Perhaps the highly garlanded Gallagher, who was also AG during the torrid years of the Bertie Ahern/Brian Cowen bailout fiasco, will return to lucrative private practice, although it is whispered he would not look unkindly on the offer of a seat in the Supreme Court. Then again, if he wants a change, we hear there are some top jobs going in Dubai.
The outgoing AG announced he was moving on during tributes on Friday morning to Supreme Court judge John MacMenamin, who has retired. During those tributes, the Chief Justice, Donal O’Donnell, said MacMenamin’s mother was an aunt of Michael McDowell, and John had told him that the roughhousing in the garden with his McDowell cousins was nothing to the “bruising arguments around the dinner table” where he “watched in amazement as the McDowell children were encouraged to express their opinions no matter how outlandish or wrong they were”.
But back to the race to become Leo and the State’s legal adviser.
Rossa “the Rottweiler” Fanning – he is known for his robust style – is not the only name in the mix. Others mentioned include Eoin McCullough, Fine Gael trustee Pat McCann and party stalwart Patrick Leonard. Is party member Fanning, said to be Leo’s favourite, blue enough for the FG diehards who want a lifelong, dyed-in-the wool party man in the job?
The dark horses include one man and three women: rising star Séamus Clarke from Cavan; Clíona Kimber, who has Green Party connections; Áine Hynes from Sligo; and Leitrim woman Maura McNally, ex-chair of the Bar Council and chair of the Atlantic Technological University.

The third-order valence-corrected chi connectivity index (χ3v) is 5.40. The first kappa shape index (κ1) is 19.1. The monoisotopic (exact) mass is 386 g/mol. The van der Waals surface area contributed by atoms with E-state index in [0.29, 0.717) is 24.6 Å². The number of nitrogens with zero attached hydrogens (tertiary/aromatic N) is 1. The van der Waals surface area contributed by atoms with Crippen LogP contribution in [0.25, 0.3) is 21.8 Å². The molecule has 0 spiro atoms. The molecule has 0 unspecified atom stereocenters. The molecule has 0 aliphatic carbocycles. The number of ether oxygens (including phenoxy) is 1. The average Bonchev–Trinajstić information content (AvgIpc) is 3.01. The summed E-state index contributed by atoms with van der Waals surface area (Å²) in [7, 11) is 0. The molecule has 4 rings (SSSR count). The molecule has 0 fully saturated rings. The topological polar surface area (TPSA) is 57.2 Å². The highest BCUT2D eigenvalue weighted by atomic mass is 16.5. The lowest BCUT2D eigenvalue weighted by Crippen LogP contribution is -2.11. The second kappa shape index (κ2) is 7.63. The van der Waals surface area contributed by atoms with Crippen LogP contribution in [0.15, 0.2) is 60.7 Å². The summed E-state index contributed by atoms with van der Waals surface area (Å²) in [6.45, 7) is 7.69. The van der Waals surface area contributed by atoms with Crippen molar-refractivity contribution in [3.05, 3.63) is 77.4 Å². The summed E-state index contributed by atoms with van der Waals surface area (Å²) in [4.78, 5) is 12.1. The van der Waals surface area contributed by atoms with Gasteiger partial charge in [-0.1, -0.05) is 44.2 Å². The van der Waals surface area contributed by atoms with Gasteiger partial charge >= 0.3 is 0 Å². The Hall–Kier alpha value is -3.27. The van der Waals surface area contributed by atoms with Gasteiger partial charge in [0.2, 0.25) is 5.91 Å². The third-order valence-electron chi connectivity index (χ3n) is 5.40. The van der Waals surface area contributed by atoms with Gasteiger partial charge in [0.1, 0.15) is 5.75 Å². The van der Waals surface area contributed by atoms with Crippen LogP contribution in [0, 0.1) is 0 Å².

Meanwhile, over in Leinster House, speculation continues over who will succeed Fianna Fáil’s Mark Daly as cathaoirleach of the Seanad when the Great Rotation comes around.
Two names are being floated: Joe O’Reilly from Cavan, the serving Leas-Chathaoirleach, and Jerry Buttimer from Cork. O’Reilly has performed his duties well and would seem the natural successor, but Buttimer is seen as the favourite.
Observers say Leo Varadkar will give him the nod after the organisers of the infamous 2020 Golfgate outing were exonerated by the courts earlier this year. Buttimer, who attended the event, immediately resigned as leas-chathaoirleach when the scandal broke, and the party leader may now restore the position to him.
Special shout-out today to Cosmo Donnelly from Clonsilla who was mentioned in dispatches in the Dáil during Thursday night’s debate on the second stage of the Dog Breeding Establishments (Amendments) Bill.
Introduced by Peadar Tóibín, Noel Grealish and Sean Canney, it aims to strengthen the regulation of dog breeding establishments, or puppy farms, to take account of key animal welfare issues. It also provides for proper enforcement of the existing law and beefed-up fines for illegal operations.
Aontú’s Tóibín said Ireland is considered “the puppy farm capital of Europe” and that in some of these breeding-intensive places the animals can suffer greatly.
Sinn Féin’s Paul Donnelly said responsibility for dogs must be handled under one roof to ensure proper oversight of the sector. At the moment, three Government departments look after different aspects of dog welfare: Rural and Community Development, Environment and Agriculture. Is it any wonder unscrupulous breeders are still churning out puppies for the Christmas market?